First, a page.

A lot of attention gets paid to foot strike these days. Unfortunately, it’s not one of the biggest problems runners face. The major factor that most often gets overlooked is hip extension. Since our stride starts at the hip, that’s where we should focus to fix everything that happens after it starts. We need our hips to open for an efficient stride, to run faster and help prevent injuries.
How does a good stride start? The gluteus maximum fires. It creates most of our forward propulsion when running and causes hip extension. Unfortunately, this seemingly simple movement can be limited by several things. Hip flexor tightness, weak supporting muscles like the gluteus medius, groin tightness, unbalanced pelvic bones, quad tightness and even pronation of the feet can all restrict hip movement. This restricted movement creates all sorts of form errors, most commonly overstriding, and can lead to injuries.
To open our hips and help our most powerful asset, the glutes, function properly, we need to stretch and strengthen. Check that your glutes are firing when you run by feeling each thigh pulled back with every step. If you’re not sure, practice bridges or single leg deadlifts until you’re comfortable with what a working glute feels like.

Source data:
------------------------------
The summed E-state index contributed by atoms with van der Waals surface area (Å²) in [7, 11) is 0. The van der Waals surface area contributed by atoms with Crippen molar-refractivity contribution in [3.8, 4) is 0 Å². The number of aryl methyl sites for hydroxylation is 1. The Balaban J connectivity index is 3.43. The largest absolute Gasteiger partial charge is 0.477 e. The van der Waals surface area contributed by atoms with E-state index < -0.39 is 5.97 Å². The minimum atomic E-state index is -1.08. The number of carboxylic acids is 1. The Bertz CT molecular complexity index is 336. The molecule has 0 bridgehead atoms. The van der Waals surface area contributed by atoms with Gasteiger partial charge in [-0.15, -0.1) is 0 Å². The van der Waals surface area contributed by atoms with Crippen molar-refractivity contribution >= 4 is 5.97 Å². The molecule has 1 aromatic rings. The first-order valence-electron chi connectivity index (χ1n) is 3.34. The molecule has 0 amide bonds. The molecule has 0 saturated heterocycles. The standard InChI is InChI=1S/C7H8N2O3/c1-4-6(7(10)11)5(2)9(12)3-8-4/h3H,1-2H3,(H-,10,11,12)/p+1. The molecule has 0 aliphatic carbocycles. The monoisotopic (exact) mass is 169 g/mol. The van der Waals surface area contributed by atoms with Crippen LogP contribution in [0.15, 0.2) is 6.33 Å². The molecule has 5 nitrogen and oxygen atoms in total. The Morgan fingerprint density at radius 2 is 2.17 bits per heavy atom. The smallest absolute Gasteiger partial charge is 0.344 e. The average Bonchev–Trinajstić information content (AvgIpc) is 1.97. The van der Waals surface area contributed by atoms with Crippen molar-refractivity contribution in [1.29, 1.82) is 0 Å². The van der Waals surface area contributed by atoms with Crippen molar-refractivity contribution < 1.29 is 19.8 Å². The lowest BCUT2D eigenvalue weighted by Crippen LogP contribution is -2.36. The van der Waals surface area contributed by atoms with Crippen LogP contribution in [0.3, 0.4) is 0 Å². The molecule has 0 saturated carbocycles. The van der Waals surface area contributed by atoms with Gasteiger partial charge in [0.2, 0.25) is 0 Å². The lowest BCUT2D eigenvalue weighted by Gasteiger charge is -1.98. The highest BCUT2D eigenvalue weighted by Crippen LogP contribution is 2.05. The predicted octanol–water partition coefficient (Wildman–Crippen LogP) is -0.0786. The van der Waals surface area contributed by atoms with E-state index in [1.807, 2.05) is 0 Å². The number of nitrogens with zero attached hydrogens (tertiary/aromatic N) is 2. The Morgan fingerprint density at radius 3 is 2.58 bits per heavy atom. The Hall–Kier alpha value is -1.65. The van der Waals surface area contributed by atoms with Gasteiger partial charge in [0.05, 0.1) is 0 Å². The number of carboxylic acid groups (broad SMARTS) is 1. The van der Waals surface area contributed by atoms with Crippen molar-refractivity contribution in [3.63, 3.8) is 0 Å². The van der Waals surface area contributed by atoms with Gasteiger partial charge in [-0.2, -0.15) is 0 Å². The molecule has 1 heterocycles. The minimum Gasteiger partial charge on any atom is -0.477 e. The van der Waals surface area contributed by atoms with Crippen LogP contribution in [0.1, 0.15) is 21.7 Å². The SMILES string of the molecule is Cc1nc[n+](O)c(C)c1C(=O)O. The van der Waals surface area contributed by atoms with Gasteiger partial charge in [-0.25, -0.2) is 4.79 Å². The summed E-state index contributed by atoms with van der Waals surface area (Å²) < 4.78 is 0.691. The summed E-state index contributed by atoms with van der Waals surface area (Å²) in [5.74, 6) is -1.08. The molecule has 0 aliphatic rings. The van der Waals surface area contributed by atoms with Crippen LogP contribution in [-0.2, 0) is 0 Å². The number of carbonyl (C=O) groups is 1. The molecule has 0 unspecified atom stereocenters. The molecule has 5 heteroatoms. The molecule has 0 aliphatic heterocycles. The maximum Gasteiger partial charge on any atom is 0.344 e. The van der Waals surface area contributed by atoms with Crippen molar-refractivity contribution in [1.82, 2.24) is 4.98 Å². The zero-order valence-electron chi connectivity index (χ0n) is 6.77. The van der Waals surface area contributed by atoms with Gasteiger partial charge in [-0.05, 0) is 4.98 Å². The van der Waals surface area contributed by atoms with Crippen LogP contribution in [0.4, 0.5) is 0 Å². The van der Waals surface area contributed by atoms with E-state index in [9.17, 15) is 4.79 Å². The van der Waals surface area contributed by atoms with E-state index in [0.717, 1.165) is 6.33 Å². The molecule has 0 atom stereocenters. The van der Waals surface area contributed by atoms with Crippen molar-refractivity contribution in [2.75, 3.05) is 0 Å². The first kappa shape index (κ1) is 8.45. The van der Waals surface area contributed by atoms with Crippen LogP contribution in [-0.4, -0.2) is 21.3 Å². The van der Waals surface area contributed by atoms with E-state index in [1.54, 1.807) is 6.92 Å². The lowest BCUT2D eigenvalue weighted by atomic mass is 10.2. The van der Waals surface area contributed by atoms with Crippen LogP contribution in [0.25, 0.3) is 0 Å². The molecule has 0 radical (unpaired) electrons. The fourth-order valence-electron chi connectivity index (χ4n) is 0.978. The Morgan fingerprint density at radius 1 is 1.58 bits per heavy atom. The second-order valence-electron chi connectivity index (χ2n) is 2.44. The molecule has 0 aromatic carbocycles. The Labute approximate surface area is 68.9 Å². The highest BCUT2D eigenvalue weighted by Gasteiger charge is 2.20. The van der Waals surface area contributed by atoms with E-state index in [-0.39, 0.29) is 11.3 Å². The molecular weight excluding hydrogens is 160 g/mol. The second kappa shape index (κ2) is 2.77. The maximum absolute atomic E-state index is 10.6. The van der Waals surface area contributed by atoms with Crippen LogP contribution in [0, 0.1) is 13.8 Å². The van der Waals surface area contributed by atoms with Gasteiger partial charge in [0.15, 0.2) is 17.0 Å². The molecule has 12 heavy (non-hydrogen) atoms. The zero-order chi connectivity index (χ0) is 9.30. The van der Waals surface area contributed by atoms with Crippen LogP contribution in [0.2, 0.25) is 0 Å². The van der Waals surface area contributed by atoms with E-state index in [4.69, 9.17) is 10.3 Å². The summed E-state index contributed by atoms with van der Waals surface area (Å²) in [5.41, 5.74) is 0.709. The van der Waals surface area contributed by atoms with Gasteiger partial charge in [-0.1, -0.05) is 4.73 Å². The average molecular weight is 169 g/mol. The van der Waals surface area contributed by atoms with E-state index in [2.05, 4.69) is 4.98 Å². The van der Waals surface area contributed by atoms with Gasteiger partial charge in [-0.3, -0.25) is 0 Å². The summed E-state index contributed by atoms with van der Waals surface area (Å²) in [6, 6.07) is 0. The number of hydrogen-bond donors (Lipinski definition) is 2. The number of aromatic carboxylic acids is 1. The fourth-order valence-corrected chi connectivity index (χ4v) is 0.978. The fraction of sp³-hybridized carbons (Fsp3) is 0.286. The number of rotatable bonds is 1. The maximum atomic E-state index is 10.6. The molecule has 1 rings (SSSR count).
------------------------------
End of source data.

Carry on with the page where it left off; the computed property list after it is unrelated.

When you know your glutes are working but still have some restriction, look to your hip flexors. Hip extension gets a whole lot tougher if they’re tight. Think of your hips like a bowl. You want to keep the bowl still and not spill all of the valuable energy they harness. Tight hip flexors can lead to lots of lost power by rocking that bowl forward and back with each step. Exercises like couch stretch and pigeon pose can loosen them up and should be done regularly.
Be sure to remember practice makes perfect. Any additional mobility or strength will change the way your body moves. Train with proper form at all times. When a run gets challenging, stop to reset. It’s hard work but those missed injuries and new PRs are worth it in the end.